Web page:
Dimitriy (dkaplan25) | 2 comments deleted user wrote: "10th grade A Beka literature. Before, I had always thought Poe was a dark, wicked, horrible author, so I was surprised to see one of his works in my Christian curriculum. I had first been attract..."

Well since it's been included in the christian curriculum, I suppose it's alright if he's a favorite.

message 23: by James (last edited Feb 05, 2016 06:37AM) (new)

James Williamson | 1 comments I cannot remember my first experience of Edgar's work, nor can I recall the first time I heard the Raven.

However, context is everything with writing and art. My reintroduction --through an old and dusty book on a shelf in a hospital chapel whilst my dad was on life support from a brain aneurysm-- had me in the moment and I could relate to his words with a new-found appreciation.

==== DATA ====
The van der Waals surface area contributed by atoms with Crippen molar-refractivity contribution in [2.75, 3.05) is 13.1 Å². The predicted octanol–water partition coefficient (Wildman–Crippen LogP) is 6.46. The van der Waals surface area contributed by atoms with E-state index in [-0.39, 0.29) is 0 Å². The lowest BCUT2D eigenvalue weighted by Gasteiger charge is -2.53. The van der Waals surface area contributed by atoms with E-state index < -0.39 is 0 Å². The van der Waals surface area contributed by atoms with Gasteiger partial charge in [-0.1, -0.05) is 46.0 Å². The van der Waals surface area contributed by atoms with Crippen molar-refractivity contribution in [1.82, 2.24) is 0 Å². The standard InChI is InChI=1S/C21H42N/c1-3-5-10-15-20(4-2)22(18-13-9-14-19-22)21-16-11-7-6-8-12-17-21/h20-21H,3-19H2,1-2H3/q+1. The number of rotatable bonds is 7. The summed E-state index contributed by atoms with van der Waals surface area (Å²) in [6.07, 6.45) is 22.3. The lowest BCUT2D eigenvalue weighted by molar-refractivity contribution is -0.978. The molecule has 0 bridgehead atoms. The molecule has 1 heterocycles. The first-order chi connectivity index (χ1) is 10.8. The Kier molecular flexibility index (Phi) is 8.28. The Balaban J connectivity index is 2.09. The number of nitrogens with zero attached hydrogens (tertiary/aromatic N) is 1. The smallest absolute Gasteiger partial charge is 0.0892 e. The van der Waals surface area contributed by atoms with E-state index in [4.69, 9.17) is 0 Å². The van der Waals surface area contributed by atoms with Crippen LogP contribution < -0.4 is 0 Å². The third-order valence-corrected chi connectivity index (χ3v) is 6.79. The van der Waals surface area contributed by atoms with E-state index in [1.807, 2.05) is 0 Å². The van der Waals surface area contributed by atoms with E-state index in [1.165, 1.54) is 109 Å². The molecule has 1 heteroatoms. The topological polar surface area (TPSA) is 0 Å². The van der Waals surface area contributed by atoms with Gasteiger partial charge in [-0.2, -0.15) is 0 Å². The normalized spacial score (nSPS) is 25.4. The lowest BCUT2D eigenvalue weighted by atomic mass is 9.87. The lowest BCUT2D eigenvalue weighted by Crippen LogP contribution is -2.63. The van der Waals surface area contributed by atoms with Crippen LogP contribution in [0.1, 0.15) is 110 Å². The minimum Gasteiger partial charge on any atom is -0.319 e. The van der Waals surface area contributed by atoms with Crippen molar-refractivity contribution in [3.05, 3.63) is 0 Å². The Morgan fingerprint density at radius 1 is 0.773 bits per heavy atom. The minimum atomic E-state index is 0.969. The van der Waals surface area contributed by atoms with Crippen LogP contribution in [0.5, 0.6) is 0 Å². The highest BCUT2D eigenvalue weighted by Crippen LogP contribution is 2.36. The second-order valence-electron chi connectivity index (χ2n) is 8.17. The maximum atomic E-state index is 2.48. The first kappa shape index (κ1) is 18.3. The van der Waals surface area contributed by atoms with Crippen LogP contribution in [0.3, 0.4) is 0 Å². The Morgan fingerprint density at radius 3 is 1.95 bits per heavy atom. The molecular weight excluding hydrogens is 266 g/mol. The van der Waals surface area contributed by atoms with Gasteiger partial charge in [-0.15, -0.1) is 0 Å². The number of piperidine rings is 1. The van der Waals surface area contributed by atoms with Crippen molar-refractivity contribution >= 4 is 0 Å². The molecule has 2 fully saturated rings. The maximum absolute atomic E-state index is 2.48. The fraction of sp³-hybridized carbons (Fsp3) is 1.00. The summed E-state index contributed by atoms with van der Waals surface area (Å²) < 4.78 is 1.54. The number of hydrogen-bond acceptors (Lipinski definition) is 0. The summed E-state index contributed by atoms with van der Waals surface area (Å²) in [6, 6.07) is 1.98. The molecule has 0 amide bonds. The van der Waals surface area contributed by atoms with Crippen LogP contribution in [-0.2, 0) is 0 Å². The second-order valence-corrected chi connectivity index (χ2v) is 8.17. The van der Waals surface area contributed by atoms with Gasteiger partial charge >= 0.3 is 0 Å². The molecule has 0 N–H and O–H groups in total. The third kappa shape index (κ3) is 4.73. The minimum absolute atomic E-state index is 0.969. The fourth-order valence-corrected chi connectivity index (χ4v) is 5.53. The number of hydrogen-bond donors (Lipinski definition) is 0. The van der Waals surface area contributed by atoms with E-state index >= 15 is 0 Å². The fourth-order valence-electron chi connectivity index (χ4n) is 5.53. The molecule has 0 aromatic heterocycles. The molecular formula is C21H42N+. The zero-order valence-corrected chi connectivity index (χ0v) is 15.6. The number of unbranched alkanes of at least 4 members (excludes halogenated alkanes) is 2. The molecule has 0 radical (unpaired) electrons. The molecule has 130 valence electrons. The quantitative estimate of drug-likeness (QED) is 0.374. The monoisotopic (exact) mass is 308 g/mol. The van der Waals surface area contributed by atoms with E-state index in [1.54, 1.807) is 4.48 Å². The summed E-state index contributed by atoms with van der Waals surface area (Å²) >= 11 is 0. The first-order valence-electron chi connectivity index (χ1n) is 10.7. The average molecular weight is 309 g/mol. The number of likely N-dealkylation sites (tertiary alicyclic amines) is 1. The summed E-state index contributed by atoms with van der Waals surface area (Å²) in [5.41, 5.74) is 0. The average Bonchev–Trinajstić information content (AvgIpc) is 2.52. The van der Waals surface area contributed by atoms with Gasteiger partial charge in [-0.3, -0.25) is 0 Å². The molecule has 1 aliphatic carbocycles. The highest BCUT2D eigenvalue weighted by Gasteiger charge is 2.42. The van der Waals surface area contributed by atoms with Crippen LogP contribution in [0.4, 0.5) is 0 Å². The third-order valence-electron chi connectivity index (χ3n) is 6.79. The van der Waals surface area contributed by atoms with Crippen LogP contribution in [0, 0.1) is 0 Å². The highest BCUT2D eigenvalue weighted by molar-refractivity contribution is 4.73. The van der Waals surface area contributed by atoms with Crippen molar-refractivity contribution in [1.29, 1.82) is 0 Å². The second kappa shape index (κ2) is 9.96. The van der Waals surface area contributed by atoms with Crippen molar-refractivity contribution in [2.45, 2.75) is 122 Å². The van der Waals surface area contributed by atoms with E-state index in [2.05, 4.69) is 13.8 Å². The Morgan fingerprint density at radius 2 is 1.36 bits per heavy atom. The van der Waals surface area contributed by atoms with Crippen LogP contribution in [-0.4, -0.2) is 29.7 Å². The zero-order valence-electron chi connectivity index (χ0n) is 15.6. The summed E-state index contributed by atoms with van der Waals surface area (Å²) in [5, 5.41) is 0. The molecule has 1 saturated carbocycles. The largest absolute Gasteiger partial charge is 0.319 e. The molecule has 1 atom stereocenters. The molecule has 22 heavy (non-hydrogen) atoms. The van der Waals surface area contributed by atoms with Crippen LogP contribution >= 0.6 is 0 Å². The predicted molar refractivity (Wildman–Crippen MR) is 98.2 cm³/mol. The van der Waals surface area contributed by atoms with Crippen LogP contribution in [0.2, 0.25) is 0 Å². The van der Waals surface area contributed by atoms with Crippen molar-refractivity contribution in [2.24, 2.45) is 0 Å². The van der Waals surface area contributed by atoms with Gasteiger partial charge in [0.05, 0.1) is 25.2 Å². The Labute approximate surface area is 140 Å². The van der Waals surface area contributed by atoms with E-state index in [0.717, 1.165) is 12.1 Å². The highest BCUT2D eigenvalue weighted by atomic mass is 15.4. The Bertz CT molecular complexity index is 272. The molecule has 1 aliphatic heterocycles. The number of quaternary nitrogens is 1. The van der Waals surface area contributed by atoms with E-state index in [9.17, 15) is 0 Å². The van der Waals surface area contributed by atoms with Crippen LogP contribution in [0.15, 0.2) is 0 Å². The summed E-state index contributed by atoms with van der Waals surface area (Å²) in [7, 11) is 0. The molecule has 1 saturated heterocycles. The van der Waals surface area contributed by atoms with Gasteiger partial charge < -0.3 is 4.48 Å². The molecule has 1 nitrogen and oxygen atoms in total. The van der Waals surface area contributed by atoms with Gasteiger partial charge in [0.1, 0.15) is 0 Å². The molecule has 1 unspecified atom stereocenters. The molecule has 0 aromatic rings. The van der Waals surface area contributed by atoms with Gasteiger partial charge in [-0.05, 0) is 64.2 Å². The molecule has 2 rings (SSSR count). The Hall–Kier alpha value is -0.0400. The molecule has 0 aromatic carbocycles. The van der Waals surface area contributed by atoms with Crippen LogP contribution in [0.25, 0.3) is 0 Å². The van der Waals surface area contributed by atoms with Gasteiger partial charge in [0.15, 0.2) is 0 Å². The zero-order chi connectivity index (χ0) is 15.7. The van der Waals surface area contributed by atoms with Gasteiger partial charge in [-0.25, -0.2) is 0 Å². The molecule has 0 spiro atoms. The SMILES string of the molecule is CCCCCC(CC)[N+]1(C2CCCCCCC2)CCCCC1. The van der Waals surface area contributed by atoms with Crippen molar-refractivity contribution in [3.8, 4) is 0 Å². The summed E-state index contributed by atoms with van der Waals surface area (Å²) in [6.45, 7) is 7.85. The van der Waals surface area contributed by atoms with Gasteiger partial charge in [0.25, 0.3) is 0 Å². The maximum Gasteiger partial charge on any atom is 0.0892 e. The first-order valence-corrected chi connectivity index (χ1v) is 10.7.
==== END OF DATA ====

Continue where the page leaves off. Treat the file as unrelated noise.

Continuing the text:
I have since performed the Raven for myself. Feel free to find it on google play and itunes and let me know what you think. It is a poem that I always recite. I have my opinions on what the poem really is about, but still working that theory over with myself.

message 24: by Preben (last edited Jul 04, 2016 04:46PM) (new)

Preben | 2 comments I had heard a little about Poe but didn't actually know what to expect when I stood in a book store with a collection of Poe short stories in my hand. At that time I was around 15 and it might have been the frontside which decided it cos it was a horrific picture of a frightened man tied to a bed with a pendul just above his chest. The collection was small and contained 7 or 8 of his most famous stories (I later bought several Poe books in Danish, my first language, and a few in English). Since then I've been a big admirerer of this extraordinary author